The authors have no funding, financial relationships, or conflicts of interest to disclose.
Quality of Life
Factors associated with nonparticipation in one-year quality-of-life assessment in patients with head and neck squamous cell carcinoma†
Version of Record online: 26 APR 2010
Copyright © 2010 The American Laryngological, Rhinological, and Otological Society, Inc.
Volume 120, Issue 7, pages 1435–1443, July 2010
How to Cite
Gourin, C. G., Kaboli, K. C., Boyce, B. J. and Burkhead, L. M. (2010), Factors associated with nonparticipation in one-year quality-of-life assessment in patients with head and neck squamous cell carcinoma. The Laryngoscope, 120: 1435–1443. doi: 10.1002/lary.20952
- Issue online: 25 JUN 2010
- Version of Record online: 26 APR 2010
- Manuscript Accepted: 2 MAR 2010
- Quality of life;
- head and neck neoplasms;
- squamous cell cancer;
- nonoperative treatment;
- Level of Evidence: 2.
To identify factors associated with nonparticipation in long-term quality-of-life (QOL) analysis in head and neck squamous cell cancer (HNSCC) patients.
Restrospective analysis of prospectively collected data.
Two hundred sixty-one previously untreated HNSCC patients were prospectively evaluated using the University of Washington QOL questionnaire. Questionnaires were administered before treatment and at 1 year following treatment. Patients without data at 1 year were classified as nonparticipants.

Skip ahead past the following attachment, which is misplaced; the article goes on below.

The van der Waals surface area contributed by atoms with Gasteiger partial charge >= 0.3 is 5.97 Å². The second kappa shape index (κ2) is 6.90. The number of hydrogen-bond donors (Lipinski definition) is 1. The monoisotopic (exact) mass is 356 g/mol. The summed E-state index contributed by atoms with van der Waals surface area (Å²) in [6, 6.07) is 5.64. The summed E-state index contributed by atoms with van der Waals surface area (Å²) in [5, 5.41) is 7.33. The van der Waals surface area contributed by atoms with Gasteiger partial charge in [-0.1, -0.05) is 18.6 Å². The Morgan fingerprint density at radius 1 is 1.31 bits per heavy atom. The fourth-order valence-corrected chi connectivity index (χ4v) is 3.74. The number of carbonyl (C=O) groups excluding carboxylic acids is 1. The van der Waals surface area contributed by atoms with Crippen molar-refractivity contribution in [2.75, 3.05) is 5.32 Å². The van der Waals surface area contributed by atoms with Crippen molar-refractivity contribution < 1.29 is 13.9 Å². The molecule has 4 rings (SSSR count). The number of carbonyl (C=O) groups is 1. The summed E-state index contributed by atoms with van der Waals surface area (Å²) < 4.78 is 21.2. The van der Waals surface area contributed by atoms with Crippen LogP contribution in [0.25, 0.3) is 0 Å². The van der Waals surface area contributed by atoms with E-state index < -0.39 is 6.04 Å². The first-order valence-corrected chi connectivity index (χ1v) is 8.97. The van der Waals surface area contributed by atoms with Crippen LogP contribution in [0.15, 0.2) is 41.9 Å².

At 1 year, 152 patients (58%) had complete QOL data. Nonparticipants differed from participants by stage, comorbidity, and disease status, with a greater proportion of patients with advanced stage disease, advanced comorbidity, and recurrent disease participating in QOL analysis at 1 year (P < .05). No significant differences were found between nonparticipants and participants with respect to age, race, primary site, treatment, travel distance, or socioeconomic variables. Multiple linear regression analysis showed differences in initial QOL scores between participants and nonparticipants only for activity, with lower mean initial scores for nonparticipants (β = −9.9, 95% confidence interval, −16.8 to −3.0; P = .005). Multiple logistic regression demonstrated significant differences in the odds of nonparticipation at 1 year for males (odds ratio [OR] 0.4, P = .01), T4 disease (OR 0.3, P = .001), uninsured patients (OR 2.8, P = .007), recurrent disease (OR 0.2, P < .0001), and comorbidity (OR 0.5, P = .025), after controlling for all other variables.
Long-term QOL analysis may be biased by greater participation from patients who require greater medical attention because of advanced tumor stage, recurrent disease, or comorbidity, whereas patients without insurance are under-represented. These findings suggest limitations to the interpretation and application of long-term QOL data. Laryngoscope, 2010